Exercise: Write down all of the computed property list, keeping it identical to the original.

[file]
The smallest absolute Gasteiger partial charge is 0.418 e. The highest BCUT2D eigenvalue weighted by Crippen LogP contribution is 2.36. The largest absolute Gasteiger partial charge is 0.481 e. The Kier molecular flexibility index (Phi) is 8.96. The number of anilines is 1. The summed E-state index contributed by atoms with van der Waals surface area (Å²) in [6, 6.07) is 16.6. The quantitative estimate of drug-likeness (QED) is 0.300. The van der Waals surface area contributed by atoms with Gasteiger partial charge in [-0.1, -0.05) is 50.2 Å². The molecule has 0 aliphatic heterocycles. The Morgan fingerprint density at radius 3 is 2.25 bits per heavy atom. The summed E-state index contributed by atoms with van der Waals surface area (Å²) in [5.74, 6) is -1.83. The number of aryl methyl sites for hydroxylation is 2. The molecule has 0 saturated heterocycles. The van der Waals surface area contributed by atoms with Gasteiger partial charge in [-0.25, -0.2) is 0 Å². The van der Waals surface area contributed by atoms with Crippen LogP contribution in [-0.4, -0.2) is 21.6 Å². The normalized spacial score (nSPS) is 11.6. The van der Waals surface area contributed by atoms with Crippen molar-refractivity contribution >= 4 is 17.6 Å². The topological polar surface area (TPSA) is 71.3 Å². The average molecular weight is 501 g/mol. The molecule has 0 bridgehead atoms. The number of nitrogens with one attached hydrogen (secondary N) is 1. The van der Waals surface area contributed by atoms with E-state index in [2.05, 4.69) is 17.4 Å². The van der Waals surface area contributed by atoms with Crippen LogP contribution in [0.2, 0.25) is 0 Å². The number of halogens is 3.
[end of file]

The smallest absolute Gasteiger partial charge is 0.418 e. The highest BCUT2D eigenvalue weighted by Crippen LogP contribution is 2.36. The largest absolute Gasteiger partial charge is 0.481 e. The Kier molecular flexibility index (Phi) is 8.96. The number of anilines is 1. The summed E-state index contributed by atoms with van der Waals surface area (Å²) in [6, 6.07) is 16.6. The quantitative estimate of drug-likeness (QED) is 0.300. The van der Waals surface area contributed by atoms with Gasteiger partial charge in [-0.1, -0.05) is 50.2 Å². The molecule has 0 aliphatic heterocycles. The Morgan fingerprint density at radius 3 is 2.25 bits per heavy atom. The summed E-state index contributed by atoms with van der Waals surface area (Å²) in [5.74, 6) is -1.83. The number of aryl methyl sites for hydroxylation is 2. The molecule has 0 saturated heterocycles. The van der Waals surface area contributed by atoms with Gasteiger partial charge in [-0.25, -0.2) is 0 Å². The van der Waals surface area contributed by atoms with Crippen LogP contribution in [-0.4, -0.2) is 21.6 Å². The normalized spacial score (nSPS) is 11.6. The van der Waals surface area contributed by atoms with Crippen molar-refractivity contribution >= 4 is 17.6 Å². The topological polar surface area (TPSA) is 71.3 Å². The average molecular weight is 501 g/mol. The molecule has 0 bridgehead atoms. The number of nitrogens with one attached hydrogen (secondary N) is 1. The van der Waals surface area contributed by atoms with E-state index in [2.05, 4.69) is 17.4 Å². The van der Waals surface area contributed by atoms with Crippen LogP contribution in [0.2, 0.25) is 0 Å². The number of halogens is 3.